Frontotemporal dementia with Pick-type histology associated with Q336R mutation in the tau gene

S. M. Pickering-Brown, M. Baker, T. Nonaka, K. Ikeda, S. Sharma, J. Mackenzie, S. A. Simpson, J. W. Moore, J. S. Snowden, R. De Silva, T. Revesz, M. Hasegawa, M. Hutton, D. M A Mann, Kathryn Bailey

    Research output: Contribution to journalArticlepeer-review

    Abstract

    In this report, we describe the clinical and neuropathological features of a case of familial frontotemporal dementia (FTD), with onset at 58 years of age and disease duration of 10 years, associated with a novel mutation, Q336R, in the tau gene (tau). In vitro studies concerning the properties of tau proteins bearing this mutation, with respect to microtubule assembly and tau filament aggregation, are reported. Clinically, the patient showed alterations in memory, language and executive functions and marked behavioural change consistent with FTD, although the extent of memory impairment was more than is characteristic of FTD. At autopsy, there was degeneration of the frontal and temporal lobes associated with the presence of hyperphosphorylated tau proteins in swollen (Pick) cells and intraneuronal inclusions (Pick bodies). By immunohistochemistry, the Pick bodies contained both 3-repeat and 4-repeat tau proteins although, because no fresh tissues were available for analysis, the exact isoform composition of the aggregated tau proteins could not be determined. Neurons within frontal cortex contained neurofibrillary tangle-like structures, comprising both straight and twisted tubules, or Pick bodies in which the filaments were short and randomly orientated. In vitro, and in common with other tau missense mutations, Q336R caused an increase in tau fibrillogenesis. However, in contrast to most other tau missense mutations, Q336R increased, not decreased, the ability of mutant tau to promote microtubule assembly. Nonetheless, this latter functional change may likewise be detrimental to neuronal function by inducing a compensatory phosphorylation that may yield increased intracellular hyperphosphorylated tau species that are also liable to fibrillize. We believe the mutation is indeed pathogenic and disease causing and not simply a coincidental rare and benign polymorphism. Since this mutation is segregating with the FTD clinical and neuropathological phenotype, it has not been found in unaffected individuals and it has novel functional properties in vitro which are likely to be detrimental to neuronal function in vivo.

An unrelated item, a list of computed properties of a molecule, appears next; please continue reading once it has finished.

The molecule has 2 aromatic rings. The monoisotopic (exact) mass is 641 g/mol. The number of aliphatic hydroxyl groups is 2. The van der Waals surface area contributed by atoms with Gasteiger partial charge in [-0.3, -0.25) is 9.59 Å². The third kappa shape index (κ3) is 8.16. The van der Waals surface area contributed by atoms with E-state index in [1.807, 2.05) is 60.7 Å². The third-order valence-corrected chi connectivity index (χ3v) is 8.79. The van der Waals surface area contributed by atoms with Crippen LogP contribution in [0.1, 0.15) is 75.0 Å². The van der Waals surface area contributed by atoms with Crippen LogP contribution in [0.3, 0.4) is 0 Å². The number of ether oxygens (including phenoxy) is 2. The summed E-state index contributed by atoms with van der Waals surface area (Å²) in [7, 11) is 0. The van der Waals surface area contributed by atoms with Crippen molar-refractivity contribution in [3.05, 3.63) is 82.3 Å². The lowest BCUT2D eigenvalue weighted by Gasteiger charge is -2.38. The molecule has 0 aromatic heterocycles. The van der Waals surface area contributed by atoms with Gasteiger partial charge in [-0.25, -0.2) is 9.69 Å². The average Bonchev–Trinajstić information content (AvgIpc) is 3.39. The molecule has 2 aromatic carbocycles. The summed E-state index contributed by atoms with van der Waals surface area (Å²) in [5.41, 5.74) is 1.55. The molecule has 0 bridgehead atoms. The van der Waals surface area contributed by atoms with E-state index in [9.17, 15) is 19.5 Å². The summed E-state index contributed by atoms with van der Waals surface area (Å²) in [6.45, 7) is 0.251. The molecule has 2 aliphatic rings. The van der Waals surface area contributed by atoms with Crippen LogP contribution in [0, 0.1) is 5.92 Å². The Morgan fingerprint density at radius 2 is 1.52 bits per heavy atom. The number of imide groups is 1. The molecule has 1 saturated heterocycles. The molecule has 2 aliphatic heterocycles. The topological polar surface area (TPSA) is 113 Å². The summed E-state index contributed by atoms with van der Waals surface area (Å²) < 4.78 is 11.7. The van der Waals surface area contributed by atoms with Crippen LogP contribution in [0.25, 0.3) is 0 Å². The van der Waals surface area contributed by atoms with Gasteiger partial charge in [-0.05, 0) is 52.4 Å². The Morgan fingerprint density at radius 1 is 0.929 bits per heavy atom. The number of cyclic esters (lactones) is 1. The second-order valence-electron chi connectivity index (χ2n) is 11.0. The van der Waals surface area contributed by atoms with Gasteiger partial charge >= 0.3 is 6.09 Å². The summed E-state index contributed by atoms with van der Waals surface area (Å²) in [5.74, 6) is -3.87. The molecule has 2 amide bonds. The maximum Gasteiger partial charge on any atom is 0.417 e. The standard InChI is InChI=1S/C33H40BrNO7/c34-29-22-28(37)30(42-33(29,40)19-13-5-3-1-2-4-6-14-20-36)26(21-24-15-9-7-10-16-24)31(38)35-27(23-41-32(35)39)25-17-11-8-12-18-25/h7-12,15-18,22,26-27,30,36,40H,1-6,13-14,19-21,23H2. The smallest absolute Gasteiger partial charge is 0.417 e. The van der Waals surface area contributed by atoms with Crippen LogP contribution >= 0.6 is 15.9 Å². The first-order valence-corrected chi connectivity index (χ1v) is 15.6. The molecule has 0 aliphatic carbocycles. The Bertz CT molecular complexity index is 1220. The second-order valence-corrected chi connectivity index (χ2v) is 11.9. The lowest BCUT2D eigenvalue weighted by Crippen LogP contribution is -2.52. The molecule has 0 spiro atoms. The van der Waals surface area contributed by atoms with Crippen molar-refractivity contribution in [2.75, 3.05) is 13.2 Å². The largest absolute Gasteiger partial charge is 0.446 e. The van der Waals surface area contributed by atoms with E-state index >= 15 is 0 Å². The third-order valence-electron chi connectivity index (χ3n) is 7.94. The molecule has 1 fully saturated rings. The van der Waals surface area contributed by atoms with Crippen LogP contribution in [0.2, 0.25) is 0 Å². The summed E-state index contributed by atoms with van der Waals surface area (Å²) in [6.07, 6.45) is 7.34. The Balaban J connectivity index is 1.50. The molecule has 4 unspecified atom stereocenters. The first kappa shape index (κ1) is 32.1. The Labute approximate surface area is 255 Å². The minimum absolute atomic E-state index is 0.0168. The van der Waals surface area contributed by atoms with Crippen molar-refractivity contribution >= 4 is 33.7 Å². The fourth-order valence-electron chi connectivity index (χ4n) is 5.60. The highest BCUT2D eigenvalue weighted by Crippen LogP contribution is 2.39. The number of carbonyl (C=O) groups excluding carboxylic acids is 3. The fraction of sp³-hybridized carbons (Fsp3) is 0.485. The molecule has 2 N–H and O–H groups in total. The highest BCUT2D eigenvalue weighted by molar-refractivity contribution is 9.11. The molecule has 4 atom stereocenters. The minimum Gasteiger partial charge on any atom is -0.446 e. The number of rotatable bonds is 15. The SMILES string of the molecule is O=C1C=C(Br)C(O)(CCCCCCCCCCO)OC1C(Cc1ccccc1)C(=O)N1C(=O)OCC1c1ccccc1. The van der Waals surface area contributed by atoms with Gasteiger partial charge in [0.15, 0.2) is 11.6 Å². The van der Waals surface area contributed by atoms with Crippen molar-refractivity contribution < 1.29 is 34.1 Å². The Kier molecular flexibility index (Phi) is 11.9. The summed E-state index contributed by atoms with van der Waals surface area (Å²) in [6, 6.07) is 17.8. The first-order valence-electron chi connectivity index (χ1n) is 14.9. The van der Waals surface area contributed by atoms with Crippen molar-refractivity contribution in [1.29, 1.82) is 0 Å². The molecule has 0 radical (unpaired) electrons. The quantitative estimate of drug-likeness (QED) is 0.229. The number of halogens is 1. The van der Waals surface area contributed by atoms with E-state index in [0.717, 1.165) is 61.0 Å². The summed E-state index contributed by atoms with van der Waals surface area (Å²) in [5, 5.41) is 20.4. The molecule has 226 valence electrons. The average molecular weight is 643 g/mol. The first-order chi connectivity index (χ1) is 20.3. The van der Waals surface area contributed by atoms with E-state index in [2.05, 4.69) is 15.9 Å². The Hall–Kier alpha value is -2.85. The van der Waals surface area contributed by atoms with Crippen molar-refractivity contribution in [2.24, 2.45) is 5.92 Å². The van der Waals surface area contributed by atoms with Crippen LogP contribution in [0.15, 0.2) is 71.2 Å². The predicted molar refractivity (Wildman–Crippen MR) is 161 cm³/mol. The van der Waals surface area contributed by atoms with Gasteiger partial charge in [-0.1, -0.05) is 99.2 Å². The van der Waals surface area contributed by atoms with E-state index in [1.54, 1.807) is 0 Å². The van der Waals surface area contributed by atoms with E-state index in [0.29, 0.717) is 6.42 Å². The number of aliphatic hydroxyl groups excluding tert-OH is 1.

Original languageEnglish
    Pages (from-to)1415-1426
    Number of pages11
    JournalBrain
    Volume127
    Issue number6
    DOIs
    Publication statusPublished - Jun 2004

    Keywords

    • Fibrillogenesis
    • Frontotemporal dementia
    • Microtubule binding
    • Tau mutation
    • Tau pathology

    Research Beacons, Institutes and Platforms

    • Dementia@Manchester

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